Disney sci-fi feature hampered by erratic tone

Disney’s new science-fiction thriller for the family, Tomorrowland, could serve as a metaphor for the future of humankind: kinetic, jumbled, full of both promise and risk.

Although that may be an apt metaphor, it makes for a less-than-satisfying movie-going experience. The erratic tone of the story and its hyper-drive execution tosses the viewer around like the homemade jetpack invented by one of the main characters.

Starring a grizzled George Clooney and a fresh-faced young actress named Britt Robertson as two science-minded dreamers, Tomorrowland imagines an alternative dimension where the most creative minds can develop their ideas free from the political and economic pressures of life on Earth. One can only access this futuristic utopia by invitation, a privilege granted years apart to Clooney’s Frank, a reclusive inventor, and Robertson’s Casey, an optimistic whiz kid.

But of course, there is trouble in paradise, and Frank and Casey must reluctantly join forces to put things right, both in Tomorrowland and here at home.

A homemade jetpack is invented by one the movie’s main characters. (Photo courtesy of Walt Disney Studios)

A homemade jetpack is invented by one the movie’s main characters. (Photo courtesy of Walt Disney Studios)

The core of the problem with Tomorrowland is the script by Damon Lindelof (Lost), Jeff Jensen, and Brad Bird (who also directs). The story suffers greatly from an overabundance of cool ideas and clever contraptions. It’s like the writers sat around in a room tossing out suggestions, and then all of them got piled into a single movie, whether they fit or not. The results are several entertaining set pieces and some wonderful effects strung together with a tenuous narrative line. What is fun in the moment starts to fall apart as soon as the viewer tries to connect the dots.

As director, Bird seems unable to help his story hang together. The pacing and tone suffer from inconsistency. At times, Tomorrowland is a bright, peppy lark in a spirit very familiar to Disney audiences. In other moments, it feels tense and murky. Sometimes, it’s just frustratingly opaque.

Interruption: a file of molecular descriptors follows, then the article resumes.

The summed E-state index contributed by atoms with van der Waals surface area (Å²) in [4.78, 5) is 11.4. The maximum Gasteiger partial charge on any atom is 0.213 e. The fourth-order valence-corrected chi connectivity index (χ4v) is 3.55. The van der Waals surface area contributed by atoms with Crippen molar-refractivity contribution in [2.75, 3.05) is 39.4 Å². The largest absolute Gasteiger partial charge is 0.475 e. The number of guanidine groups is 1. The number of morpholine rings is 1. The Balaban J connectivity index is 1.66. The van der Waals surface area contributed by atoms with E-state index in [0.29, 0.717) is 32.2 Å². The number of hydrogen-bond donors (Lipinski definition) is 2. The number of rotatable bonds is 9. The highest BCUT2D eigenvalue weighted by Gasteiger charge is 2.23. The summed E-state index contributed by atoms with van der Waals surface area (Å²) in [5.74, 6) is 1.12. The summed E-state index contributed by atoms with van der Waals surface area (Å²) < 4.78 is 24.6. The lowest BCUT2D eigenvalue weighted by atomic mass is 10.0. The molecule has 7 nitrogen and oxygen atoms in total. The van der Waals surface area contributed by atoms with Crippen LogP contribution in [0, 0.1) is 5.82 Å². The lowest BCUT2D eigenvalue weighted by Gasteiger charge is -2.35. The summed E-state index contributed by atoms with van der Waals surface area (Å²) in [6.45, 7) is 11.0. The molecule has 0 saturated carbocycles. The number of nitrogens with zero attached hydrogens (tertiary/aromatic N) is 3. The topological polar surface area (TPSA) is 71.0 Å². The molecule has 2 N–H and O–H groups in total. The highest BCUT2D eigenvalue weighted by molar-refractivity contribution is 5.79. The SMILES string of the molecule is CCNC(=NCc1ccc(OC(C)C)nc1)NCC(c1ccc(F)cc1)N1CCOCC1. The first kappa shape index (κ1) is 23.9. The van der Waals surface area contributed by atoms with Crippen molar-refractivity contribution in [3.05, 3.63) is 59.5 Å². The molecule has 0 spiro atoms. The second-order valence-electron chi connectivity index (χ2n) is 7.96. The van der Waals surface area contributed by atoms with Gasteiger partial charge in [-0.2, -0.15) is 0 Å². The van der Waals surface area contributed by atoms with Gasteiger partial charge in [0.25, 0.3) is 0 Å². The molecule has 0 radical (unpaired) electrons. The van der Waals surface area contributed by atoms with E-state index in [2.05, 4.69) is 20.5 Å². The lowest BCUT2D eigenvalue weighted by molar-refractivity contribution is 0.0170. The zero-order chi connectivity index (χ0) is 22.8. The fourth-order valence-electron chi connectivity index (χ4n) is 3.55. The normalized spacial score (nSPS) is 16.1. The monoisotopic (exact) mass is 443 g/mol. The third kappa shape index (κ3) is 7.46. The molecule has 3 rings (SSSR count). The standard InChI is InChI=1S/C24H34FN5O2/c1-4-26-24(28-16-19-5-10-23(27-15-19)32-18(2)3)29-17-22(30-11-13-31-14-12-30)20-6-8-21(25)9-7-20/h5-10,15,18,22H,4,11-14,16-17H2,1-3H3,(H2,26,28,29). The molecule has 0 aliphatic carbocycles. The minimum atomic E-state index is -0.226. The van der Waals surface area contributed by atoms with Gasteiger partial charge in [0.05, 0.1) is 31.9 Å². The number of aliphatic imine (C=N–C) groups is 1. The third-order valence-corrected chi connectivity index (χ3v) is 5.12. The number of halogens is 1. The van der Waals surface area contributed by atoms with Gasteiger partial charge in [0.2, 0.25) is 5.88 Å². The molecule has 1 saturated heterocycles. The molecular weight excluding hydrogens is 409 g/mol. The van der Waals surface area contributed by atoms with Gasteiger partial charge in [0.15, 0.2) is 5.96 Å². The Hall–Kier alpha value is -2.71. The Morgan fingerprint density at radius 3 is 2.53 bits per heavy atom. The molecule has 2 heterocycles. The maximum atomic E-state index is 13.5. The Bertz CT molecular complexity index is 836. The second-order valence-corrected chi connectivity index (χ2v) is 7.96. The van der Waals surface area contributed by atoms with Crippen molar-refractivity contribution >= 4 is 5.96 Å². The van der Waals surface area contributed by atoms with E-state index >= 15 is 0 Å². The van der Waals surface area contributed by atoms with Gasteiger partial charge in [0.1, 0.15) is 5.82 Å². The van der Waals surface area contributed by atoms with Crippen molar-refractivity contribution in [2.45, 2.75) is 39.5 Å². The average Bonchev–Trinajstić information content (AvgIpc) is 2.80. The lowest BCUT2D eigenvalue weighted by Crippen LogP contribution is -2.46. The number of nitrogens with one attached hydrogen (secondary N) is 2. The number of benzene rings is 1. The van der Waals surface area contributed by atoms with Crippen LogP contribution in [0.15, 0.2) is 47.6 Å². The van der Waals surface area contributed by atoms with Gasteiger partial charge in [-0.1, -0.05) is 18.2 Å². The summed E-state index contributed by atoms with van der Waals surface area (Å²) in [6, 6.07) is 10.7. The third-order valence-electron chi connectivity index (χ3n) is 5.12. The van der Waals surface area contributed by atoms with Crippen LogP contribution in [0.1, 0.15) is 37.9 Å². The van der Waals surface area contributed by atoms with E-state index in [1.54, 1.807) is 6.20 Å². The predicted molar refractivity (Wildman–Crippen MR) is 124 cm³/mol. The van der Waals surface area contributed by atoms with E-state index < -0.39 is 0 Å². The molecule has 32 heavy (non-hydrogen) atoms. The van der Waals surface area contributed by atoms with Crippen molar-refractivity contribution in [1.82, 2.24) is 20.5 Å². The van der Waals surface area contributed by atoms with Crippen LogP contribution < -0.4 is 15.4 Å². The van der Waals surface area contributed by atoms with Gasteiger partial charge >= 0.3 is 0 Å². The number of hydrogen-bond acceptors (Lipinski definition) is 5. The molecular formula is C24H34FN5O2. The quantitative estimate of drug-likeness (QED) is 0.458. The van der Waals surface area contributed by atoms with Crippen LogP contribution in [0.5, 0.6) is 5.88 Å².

Both Clooney and Robertson are appealing in their roles, though they don’t ever establish the kind of genuine chemistry on which the story depends. Hugh Laurie makes for an unconventional villain. Raffey Cassidy, a young British actress with penetrating blue eyes, charms as the mysterious catalyst in the story. Tim McGraw, Kathryn Hahn and Keegan-Michael Key are amusing but wasted in supporting roles.

Yogi Berra once said, “The future ain’t what it used to be.” Similarly, though often pretty in appearance and intriguing in theory, Tomorrowland isn’t all it could have been.

Mark Fields
Mark Fields has reviewed films for Out & About since October 2008. In addition, he has written O&A profiles of documentarian Harry Shearer and actress Aubrey Plaza. Mark also has written on the movies for several publications in Pennsylvania, Michigan, and his home state of Indiana, where he also served as on-air movie critic for Indianapolis’s public radio station. Mark has been an adjunct instructor of film history at Rowan University since 1998. A career arts administrator, he is the executive director of Wilmington’s Grand Opera House and now lives on Market Street. Mark spent the fastest 22 minutes of his life as an unsuccessful contestant on Jeopardy…sadly, there were no movie questions.